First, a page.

The funeral was held at the basilica to accommodate the large number of mourners.

Speakers described Hickey in personal terms, recalling how he was always prepared, hated idling in traffic and relished the scones and homemade strawberry jelly prepared for him by members of the Little Sisters of the Poor, an order of religious women who cared for the cardinal in his last year when he was living at Jeanne Jugan Residence, an assisted living facility in Northeast Washington.

Cardinal Theodore E. McCarrick, who succeeded Hickey as archbishop of Washington, was the principal celebrant and homilist. He was one of several speakers to pay tribute to Hickey's work on behalf of the less fortunate.

"He was not an avid seeker for the public eye or a man who enjoyed walking in the corridors of power. He was a leader who never sought to involve his people in contention or controversy, but he made an impact among us such as few bishops have done," McCarrick said.

McCarrick also said that every time he has a "great new idea, I learned quickly and with great awe and wonder that Cardinal Hickey had already done that," prompting chuckles and laughter from the congregants.

Among Hickey's greatest achievements, McCarrick said, were the Center City Consortium, an initiative that provided extra resources to a group of inner-city Catholic elementary schools; the archdiocesan legal and health care networks, which provide pro bono care for the region's low-income residents; and the Birthing and Care program, which provides prenatal, delivery and postnatal medical care and other support to women in financial need.

Bishop William E. Lori, who was one of Hickey's top aides for more than 18 years, offered a more personal story.

About 14 years ago, while the two were driving to a funeral in Southern Maryland, Hickey began quizzing Lori, then his secretary, about that day's schedule.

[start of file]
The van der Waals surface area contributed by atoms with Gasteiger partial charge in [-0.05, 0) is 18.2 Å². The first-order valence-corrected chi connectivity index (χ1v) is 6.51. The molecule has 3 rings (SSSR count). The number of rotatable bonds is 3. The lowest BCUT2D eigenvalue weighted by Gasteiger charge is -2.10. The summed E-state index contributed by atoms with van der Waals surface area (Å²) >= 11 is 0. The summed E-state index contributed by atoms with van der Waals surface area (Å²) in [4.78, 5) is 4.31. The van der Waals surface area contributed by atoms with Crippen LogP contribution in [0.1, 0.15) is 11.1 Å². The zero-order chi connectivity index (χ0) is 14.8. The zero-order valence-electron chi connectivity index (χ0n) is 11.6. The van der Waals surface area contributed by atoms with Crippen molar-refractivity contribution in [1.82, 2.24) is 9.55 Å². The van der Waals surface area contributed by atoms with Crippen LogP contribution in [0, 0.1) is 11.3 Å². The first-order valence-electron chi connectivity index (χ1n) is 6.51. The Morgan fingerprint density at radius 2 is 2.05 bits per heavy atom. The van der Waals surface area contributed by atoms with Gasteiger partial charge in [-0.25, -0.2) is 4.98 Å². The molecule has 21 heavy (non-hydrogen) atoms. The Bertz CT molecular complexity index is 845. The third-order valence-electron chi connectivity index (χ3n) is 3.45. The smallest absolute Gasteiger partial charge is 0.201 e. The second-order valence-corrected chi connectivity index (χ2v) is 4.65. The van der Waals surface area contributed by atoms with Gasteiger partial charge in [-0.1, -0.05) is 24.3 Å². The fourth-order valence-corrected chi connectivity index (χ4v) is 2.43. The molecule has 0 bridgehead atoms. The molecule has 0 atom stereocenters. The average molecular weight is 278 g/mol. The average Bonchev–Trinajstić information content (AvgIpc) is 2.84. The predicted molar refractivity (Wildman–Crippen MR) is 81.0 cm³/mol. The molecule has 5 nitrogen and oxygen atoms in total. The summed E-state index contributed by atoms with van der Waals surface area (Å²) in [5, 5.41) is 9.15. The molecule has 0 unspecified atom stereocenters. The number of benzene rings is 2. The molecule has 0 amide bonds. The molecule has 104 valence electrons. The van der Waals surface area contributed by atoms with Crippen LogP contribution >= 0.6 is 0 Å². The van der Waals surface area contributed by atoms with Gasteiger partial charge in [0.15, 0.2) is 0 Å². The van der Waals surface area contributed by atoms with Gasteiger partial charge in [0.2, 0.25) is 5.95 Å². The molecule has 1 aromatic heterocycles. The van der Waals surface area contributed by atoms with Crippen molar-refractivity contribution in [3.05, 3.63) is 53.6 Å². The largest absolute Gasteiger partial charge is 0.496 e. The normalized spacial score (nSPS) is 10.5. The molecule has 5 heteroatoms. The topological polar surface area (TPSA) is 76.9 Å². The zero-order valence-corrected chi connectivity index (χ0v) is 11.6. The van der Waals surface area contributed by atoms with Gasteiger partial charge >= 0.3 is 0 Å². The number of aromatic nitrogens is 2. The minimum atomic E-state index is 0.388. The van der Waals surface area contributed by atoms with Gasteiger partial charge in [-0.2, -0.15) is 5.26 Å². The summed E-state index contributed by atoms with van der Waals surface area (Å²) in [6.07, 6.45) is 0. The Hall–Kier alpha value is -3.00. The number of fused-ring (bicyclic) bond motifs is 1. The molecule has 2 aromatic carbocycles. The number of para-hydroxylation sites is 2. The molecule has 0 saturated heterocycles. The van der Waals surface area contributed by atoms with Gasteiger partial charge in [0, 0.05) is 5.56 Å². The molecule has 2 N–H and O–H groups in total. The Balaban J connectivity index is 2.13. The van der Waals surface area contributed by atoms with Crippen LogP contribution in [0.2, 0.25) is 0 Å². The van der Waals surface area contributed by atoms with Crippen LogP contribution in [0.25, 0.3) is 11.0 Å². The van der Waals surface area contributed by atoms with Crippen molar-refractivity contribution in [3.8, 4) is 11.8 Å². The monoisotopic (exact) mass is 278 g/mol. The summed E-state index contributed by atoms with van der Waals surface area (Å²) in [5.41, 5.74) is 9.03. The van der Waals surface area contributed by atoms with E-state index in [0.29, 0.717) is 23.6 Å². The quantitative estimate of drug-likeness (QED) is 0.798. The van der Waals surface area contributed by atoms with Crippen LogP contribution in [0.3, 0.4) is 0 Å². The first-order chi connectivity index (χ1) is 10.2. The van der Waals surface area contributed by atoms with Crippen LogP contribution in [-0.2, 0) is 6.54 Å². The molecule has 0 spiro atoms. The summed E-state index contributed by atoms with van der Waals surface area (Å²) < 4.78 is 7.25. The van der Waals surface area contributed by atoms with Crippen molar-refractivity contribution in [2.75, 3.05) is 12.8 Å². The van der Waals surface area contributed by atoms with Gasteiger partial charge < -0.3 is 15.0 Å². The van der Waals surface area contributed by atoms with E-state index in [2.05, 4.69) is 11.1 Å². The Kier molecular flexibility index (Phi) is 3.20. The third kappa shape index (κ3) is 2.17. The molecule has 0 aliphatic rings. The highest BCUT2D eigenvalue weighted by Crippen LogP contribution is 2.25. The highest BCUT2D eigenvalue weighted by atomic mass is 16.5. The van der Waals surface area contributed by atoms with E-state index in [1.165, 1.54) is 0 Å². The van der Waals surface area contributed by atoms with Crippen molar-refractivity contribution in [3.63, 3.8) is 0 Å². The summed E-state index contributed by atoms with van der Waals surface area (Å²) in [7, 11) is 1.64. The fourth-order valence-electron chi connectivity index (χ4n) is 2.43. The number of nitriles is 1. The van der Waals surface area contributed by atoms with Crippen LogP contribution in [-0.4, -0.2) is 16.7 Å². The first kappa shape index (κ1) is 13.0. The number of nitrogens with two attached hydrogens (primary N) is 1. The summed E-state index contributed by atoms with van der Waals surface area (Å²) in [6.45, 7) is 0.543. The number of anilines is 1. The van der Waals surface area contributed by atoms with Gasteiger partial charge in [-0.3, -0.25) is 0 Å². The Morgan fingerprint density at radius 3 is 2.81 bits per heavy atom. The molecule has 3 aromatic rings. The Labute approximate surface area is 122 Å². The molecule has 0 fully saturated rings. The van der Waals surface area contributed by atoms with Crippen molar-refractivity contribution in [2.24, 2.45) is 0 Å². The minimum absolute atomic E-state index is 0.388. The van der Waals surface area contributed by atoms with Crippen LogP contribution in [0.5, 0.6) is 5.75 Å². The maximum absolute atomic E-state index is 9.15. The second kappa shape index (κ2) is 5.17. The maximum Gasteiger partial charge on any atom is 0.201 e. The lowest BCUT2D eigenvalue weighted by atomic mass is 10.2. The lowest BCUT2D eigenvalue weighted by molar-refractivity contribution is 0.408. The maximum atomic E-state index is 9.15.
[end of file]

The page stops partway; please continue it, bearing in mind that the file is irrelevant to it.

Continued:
"His questions were precise, numerous and preoccupying," Lori recalled. "My answers were fuzzy, sparse and preoccupying." Before he knew it, Lori was speeding past a police car. When the officer pulled him over, Cardinal Hickey "caught the patrolman's eye and said, 'Officer, book him!' " The police officer let Lori off.

In his remarks, the mayor said he was "heartbroken" when he heard the news of Hickey's death. In recalling Hickey's unflagging devotion to the poor, Williams said the cardinal used to telephone him and say, in no uncertain terms, "You are doing affordable housing." The only possible responses, Williams said, were: "Yes, your eminence. Yes, Cardinal Hickey. Or yes, sir."

Immediately after the Mass, a private service was held at the Cathedral of St. Matthew the Apostle in Northwest Washington, site of President John F. Kennedy's funeral Mass. Hickey was interred at the cathedral, in a crypt designed for archbishops. After a brief rite, his coffin was slid into the tomb, directly above the remains of O'Boyle, who headed the archdiocese from 1948 to 1973.

The coffin of Cardinal James A. Hickey receives a final blessing with holy water by the celebrants at his funeral Mass.Family and friends of Cardinal James A. Hickey listen to one of several eulogies delivered near the end of the funeral.Family members, friends and clergy follow Hickey's coffin out of the National Shrine of the Immaculate Conception after the funeral Mass.